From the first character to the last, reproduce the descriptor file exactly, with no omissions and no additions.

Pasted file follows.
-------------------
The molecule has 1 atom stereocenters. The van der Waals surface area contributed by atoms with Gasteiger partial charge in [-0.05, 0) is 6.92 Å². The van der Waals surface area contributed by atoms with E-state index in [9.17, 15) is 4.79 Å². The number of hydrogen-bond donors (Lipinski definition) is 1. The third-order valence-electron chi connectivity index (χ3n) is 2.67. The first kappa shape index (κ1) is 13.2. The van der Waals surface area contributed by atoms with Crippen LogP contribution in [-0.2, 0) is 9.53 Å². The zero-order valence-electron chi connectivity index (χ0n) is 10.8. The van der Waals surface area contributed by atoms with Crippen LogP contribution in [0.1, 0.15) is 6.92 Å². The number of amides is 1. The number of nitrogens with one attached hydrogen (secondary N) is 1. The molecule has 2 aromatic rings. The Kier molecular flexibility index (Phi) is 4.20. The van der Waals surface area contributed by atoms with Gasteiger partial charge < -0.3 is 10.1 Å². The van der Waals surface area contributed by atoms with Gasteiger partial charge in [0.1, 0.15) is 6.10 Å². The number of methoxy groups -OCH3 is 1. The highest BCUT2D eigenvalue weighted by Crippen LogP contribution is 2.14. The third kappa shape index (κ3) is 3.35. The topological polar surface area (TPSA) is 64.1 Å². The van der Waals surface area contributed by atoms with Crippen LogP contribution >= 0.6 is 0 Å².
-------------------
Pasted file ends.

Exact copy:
The molecule has 1 atom stereocenters. The van der Waals surface area contributed by atoms with Gasteiger partial charge in [-0.05, 0) is 6.92 Å². The van der Waals surface area contributed by atoms with E-state index in [9.17, 15) is 4.79 Å². The number of hydrogen-bond donors (Lipinski definition) is 1. The third-order valence-electron chi connectivity index (χ3n) is 2.67. The first kappa shape index (κ1) is 13.2. The van der Waals surface area contributed by atoms with Crippen LogP contribution in [-0.2, 0) is 9.53 Å². The zero-order valence-electron chi connectivity index (χ0n) is 10.8. The van der Waals surface area contributed by atoms with Crippen LogP contribution in [0.1, 0.15) is 6.92 Å². The number of amides is 1. The number of nitrogens with one attached hydrogen (secondary N) is 1. The molecule has 2 aromatic rings. The Kier molecular flexibility index (Phi) is 4.20. The van der Waals surface area contributed by atoms with Gasteiger partial charge < -0.3 is 10.1 Å². The van der Waals surface area contributed by atoms with Gasteiger partial charge in [0.1, 0.15) is 6.10 Å². The number of methoxy groups -OCH3 is 1. The highest BCUT2D eigenvalue weighted by Crippen LogP contribution is 2.14. The third kappa shape index (κ3) is 3.35. The topological polar surface area (TPSA) is 64.1 Å². The van der Waals surface area contributed by atoms with Crippen LogP contribution >= 0.6 is 0 Å².